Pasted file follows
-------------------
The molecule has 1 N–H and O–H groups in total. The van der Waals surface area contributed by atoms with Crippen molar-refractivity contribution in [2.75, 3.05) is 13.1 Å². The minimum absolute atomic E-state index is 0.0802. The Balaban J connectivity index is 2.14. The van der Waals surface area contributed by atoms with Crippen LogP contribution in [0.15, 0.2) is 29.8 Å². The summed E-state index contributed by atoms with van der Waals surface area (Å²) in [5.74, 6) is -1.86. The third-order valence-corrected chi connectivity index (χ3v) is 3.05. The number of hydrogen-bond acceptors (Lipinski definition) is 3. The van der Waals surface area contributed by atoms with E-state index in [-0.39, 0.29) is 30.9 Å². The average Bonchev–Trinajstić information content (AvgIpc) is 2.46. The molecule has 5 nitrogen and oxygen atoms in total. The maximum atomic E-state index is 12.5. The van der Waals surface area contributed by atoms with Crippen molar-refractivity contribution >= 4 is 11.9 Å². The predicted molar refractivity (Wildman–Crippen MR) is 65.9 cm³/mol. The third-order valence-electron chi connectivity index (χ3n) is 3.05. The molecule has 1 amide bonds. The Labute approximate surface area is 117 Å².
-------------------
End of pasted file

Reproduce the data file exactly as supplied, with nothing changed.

The molecule has 1 N–H and O–H groups in total. The van der Waals surface area contributed by atoms with Crippen molar-refractivity contribution in [2.75, 3.05) is 13.1 Å². The minimum absolute atomic E-state index is 0.0802. The Balaban J connectivity index is 2.14. The van der Waals surface area contributed by atoms with Crippen LogP contribution in [0.15, 0.2) is 29.8 Å². The summed E-state index contributed by atoms with van der Waals surface area (Å²) in [5.74, 6) is -1.86. The third-order valence-corrected chi connectivity index (χ3v) is 3.05. The number of hydrogen-bond acceptors (Lipinski definition) is 3. The van der Waals surface area contributed by atoms with E-state index in [-0.39, 0.29) is 30.9 Å². The average Bonchev–Trinajstić information content (AvgIpc) is 2.46. The molecule has 5 nitrogen and oxygen atoms in total. The maximum atomic E-state index is 12.5. The van der Waals surface area contributed by atoms with Crippen molar-refractivity contribution >= 4 is 11.9 Å². The predicted molar refractivity (Wildman–Crippen MR) is 65.9 cm³/mol. The third-order valence-electron chi connectivity index (χ3n) is 3.05. The molecule has 1 amide bonds. The Labute approximate surface area is 117 Å².